Where in my case [itex]X=n_1[/itex] where [itex]P_N(n_1)=\frac{N!}{n_1!(N-n_1)!}p^{n_1} (1-p)^{N-1}[/itex]. So in a way I think he expect us to use the formula (*) where our "a" would be 0. Is there a link with the moment generating function you suggested to use?
I'm wondering if I can get a general expression for the nth derivative of the characteristic function. I'll work on this.

That formula is the same one I use, but in a different variable (k instead of t). The reason I use the moment-generating function instead of the characteristic function is just to avoid the annoying factor 1/i^k in front. As to a link: just Google "moment generating function", which turns up numerous articles.

RGV
 
  • #9
Some news about this. I've found the first 2 moments (I used the formula in my previous post) and I'd like to find the first 2 cumulants.
What I've done so far is [itex]N \ln (pe^{ik}+1-p)=\sum _{n=1}^{\infty } C_n \frac{(ik)^n}{n!}[/itex]. I'm stuck here. I know I want [itex]C_1[/itex] and [itex]C_2[/itex] but I don't know how to proceed; at all. Any tip is welcome.
 

What is the binomial distribution?

The binomial distribution is a probability distribution that describes the probability of obtaining a certain number of successes in a fixed number of independent trials, where each trial has a binary outcome (success or failure) and the probability of success is constant.

What is the characteristic function of the binomial distribution?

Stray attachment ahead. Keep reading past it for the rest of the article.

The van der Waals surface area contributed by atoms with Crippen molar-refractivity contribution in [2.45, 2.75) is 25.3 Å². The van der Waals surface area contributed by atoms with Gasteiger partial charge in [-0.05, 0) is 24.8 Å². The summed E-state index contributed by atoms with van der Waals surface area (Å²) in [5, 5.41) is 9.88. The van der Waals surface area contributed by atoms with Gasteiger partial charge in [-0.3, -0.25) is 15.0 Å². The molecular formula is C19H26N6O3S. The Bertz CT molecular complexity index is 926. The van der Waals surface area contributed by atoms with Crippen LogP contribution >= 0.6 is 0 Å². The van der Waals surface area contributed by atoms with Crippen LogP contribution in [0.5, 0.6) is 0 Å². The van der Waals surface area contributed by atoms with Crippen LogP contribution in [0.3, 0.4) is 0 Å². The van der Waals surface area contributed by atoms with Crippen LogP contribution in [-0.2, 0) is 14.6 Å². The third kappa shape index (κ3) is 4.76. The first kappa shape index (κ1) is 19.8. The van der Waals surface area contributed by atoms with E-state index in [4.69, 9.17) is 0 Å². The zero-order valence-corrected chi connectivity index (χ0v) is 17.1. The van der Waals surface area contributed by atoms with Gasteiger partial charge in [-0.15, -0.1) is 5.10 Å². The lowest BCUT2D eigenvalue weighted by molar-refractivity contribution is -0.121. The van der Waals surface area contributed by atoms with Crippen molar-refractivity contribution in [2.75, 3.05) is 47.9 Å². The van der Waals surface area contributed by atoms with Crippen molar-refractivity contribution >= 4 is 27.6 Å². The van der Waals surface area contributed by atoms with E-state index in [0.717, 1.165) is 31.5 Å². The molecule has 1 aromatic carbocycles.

The characteristic function of the binomial distribution is a mathematical function that fully describes the distribution. It is defined as the expected value of e^(itX), where X is a random variable following the binomial distribution and t is a real number.

How is the characteristic function used in the binomial distribution?

The characteristic function is used to calculate the probability of obtaining a certain number of successes in a given number of trials. It can also be used to find the expected value, variance, and other important parameters of the binomial distribution.

What is the relationship between the characteristic function and the probability generating function?

The probability generating function is a special case of the characteristic function, where t is equal to 1. This means that the probability generating function can be derived from the characteristic function, and vice versa.

How does the binomial distribution differ from other probability distributions?

The binomial distribution is unique in that it only has two possible outcomes (success or failure) and the probability of success remains constant throughout all trials. Other distributions may have more than two outcomes or have varying probabilities for each outcome.